Well, now. Ol’ Sol has come and gone and come again on our Oregon coast and we locals are still here. What’s not here are the catastrophic failures of our electricity, telecommunications, water and sewer services we were repeatedly warned about.
But, most of all, what’s not here are the hundreds of thousands of tourists that were supposed to turn our entire coastline to mush. They just didn’t show up.
I’d bet, never in recorded history, have so many prepared so much for so long for so few. The traffic elves tell us all the highways between I-5 on the East to the Pacific on the West didn’t carry much more than the normal August vacation load. Friends drove in from Portland the morning of the big show with no delays.
As for the sad economic repercussions, my guess is many local businesses up and down the beaches were their own worst enemies. Not all. But many.
For months, there were numerous reports of price gouging for the period up to and including the eclipse weekend. A lot of motel/hotel rooms normally $150-$200 a night were suddenly priced at $1,000-$1,500 a night (three night minimum). I was wondering, considering all those price increases, if our little family would have taken a chance on the always unpredictable Oregon coastal weather environs and paid that $1,500 a night only to wake up to a heavy layer of clouds and fog. We wouldn’t have. Apparently we weren’t alone.
Gas prices started to tick up days ago. Restaurant menus were reprinted with prices two and three times the originals. We had lunch at a favorite local dive last week. Gone were the usual lists of fare. In their place, the waitress handed us a poorly printed sheet of paper with about half the items and double and triple the price. Bottle of water $3 - order of onion rings $12 - burgers $12 and up. And up.
As we looked first at the menus and then back to her, she said “Don’t worry about the prices. They’re not for locals.”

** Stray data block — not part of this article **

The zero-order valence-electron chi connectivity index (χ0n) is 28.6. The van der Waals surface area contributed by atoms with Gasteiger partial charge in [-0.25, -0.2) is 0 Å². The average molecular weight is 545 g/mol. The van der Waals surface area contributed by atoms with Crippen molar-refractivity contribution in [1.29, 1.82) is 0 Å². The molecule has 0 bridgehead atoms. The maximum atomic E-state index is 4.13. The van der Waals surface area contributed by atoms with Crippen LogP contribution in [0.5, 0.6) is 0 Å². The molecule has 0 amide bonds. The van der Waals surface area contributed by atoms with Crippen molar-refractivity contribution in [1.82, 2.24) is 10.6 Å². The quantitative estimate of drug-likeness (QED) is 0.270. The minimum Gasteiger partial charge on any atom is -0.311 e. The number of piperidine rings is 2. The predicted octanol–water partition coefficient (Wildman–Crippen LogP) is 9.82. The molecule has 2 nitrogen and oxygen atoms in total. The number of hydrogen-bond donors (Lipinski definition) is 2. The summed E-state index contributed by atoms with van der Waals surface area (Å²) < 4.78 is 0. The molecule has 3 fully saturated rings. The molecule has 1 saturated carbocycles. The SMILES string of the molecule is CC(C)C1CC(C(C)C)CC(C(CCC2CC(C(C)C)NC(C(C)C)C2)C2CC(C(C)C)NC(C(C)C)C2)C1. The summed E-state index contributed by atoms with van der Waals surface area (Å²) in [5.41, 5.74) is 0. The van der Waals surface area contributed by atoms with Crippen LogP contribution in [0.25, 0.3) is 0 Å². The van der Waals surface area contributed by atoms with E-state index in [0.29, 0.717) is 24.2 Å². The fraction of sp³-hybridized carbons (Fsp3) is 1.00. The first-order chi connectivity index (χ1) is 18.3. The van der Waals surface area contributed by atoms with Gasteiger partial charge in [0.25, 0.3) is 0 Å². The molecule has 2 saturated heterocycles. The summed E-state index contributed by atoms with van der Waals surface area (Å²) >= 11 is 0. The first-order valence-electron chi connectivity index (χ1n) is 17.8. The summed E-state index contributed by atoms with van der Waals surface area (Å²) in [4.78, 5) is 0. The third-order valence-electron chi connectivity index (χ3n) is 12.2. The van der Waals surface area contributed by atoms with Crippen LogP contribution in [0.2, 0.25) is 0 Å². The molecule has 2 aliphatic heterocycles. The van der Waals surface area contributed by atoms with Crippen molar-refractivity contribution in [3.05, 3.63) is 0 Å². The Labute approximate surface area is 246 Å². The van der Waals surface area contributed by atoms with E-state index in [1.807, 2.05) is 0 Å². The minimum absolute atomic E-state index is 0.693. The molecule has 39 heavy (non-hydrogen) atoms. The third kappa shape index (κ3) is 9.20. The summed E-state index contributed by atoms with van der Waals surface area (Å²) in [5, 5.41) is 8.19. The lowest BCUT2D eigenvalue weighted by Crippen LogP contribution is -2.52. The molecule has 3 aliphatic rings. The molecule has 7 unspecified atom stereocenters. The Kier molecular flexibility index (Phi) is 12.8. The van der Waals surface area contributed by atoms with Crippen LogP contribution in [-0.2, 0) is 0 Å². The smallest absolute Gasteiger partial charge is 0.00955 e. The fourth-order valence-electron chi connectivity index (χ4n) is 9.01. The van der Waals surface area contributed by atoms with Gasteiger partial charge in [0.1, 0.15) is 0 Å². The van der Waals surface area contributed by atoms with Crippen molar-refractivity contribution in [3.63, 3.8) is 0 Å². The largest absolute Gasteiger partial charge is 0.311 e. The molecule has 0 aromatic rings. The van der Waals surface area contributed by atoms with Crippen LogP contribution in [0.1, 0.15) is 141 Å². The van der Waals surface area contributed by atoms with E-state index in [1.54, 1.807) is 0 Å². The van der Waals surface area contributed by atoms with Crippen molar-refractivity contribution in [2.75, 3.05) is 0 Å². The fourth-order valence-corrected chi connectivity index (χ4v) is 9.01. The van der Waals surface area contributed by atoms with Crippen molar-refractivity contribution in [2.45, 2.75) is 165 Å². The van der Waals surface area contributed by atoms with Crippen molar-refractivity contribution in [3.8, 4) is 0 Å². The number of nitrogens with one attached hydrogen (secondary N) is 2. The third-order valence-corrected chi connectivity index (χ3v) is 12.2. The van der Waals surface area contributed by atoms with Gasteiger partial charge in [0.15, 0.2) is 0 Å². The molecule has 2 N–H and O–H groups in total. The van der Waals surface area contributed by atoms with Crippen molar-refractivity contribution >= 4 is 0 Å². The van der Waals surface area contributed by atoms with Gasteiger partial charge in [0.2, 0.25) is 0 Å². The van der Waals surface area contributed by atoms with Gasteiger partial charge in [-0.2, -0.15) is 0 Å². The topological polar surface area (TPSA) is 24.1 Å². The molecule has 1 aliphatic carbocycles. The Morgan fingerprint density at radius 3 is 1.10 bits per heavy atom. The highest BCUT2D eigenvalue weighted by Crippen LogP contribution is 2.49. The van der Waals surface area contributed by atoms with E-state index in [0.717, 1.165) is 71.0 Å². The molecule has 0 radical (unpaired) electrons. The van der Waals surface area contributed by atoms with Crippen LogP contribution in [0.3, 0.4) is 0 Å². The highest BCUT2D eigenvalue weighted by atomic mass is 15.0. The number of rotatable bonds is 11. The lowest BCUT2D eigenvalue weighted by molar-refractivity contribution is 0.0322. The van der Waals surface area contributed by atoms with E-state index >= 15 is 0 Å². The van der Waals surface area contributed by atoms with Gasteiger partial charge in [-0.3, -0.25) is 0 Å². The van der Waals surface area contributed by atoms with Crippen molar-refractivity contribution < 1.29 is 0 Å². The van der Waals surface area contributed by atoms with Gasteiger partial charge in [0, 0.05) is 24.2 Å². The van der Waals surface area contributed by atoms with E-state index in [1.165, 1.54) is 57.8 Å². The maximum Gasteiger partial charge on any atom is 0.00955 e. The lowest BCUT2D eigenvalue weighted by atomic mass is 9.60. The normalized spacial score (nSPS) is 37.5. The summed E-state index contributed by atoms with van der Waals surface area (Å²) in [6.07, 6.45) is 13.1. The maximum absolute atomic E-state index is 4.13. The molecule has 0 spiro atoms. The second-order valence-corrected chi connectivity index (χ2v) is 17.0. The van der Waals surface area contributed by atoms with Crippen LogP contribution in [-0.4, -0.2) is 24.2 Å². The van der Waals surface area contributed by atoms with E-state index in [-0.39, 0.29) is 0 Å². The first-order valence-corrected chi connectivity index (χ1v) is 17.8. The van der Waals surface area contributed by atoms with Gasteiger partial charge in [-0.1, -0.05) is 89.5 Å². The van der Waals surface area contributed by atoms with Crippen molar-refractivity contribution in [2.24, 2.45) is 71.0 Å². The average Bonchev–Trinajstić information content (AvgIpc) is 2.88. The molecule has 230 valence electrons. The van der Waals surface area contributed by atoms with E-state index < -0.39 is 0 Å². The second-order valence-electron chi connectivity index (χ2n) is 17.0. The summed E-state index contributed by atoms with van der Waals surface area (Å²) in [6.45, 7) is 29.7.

Now, I don’t have a problem with a shrewd businessperson making a buck or two when a special opportunity comes along. No, Sir. That’s enterprise in action. BUT enterprise and opportunity need to be tempered with a dose of reality that jacking up prices can reach a tipping point where people say “NO!”
That “NO” point was apparently reached in many coastal communities this week even as our real estate just happened to fall under the middle of the eclipse track as it entered North America.
So, grocery stores are left with aisles filled with stacks of goods ordered up for the expected hordes. Gas stations maxed out on supplies and some had a tanker or two to ship back to the distributor. Restaurants that had over-ordered raw foods - especially seafood - suddenly had to find some offsite freezers. And the local shirt shops may take it in the shorts with unopened cases of 2017 eclipse “T” shirts that didn’t sell.
Lincoln City Mayor Don Williams owns several small businesses in the region including a couple of fast food franchises. When asked his reaction to the no-shows, he admitted it was bad. He said he’d ordered a lot of extra food supplies and scheduled extra counter and serving help. Ever the optimist, Williams added “Guess I can go easy on the groceries next week.”
Lots of us are breathing sighs of relief that predictions of huge, unmanageable crowds were overblown. Law enforcement and other emergency personnel are relieved they weren’t called upon to deal with highway and other problems. Local hospitals didn’t get the run of burned eyeballs emergency staffs had been fearing.
Given those price increases locally, visitors were not likely to stay the night and most went back home Monday afternoon with cameras full of eclipse pictures and some bent and worn viewing glasses. They saw what they came to see on one of the most perfect coastal, blue sky days this year. Then left.
But, for locals, this eclipse business was kind of a downer. Just as the wildly inaccurate warnings of gloom and doom were overrated, so too were the prospects of many business people looking to score a “big one.” Well, maybe next time.